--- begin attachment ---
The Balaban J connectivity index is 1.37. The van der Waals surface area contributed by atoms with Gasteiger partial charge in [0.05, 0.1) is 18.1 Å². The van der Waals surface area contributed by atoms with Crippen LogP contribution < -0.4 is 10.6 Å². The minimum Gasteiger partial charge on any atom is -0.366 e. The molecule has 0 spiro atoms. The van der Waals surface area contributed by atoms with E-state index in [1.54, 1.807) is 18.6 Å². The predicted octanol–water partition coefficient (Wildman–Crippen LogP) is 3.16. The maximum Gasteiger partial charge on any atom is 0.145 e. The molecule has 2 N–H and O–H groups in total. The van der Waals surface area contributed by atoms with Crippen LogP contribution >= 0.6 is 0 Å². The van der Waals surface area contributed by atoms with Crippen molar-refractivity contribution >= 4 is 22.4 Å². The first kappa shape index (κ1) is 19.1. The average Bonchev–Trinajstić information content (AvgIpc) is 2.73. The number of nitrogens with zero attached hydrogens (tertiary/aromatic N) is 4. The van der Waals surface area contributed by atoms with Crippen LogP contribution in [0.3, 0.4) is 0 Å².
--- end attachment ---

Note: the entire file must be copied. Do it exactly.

The Balaban J connectivity index is 1.37. The van der Waals surface area contributed by atoms with Gasteiger partial charge in [0.05, 0.1) is 18.1 Å². The van der Waals surface area contributed by atoms with Crippen LogP contribution < -0.4 is 10.6 Å². The minimum Gasteiger partial charge on any atom is -0.366 e. The molecule has 0 spiro atoms. The van der Waals surface area contributed by atoms with E-state index in [1.54, 1.807) is 18.6 Å². The predicted octanol–water partition coefficient (Wildman–Crippen LogP) is 3.16. The maximum Gasteiger partial charge on any atom is 0.145 e. The molecule has 2 N–H and O–H groups in total. The van der Waals surface area contributed by atoms with Crippen LogP contribution >= 0.6 is 0 Å². The van der Waals surface area contributed by atoms with Crippen molar-refractivity contribution >= 4 is 22.4 Å². The first kappa shape index (κ1) is 19.1. The average Bonchev–Trinajstić information content (AvgIpc) is 2.73. The number of nitrogens with zero attached hydrogens (tertiary/aromatic N) is 4. The van der Waals surface area contributed by atoms with Crippen LogP contribution in [0.3, 0.4) is 0 Å².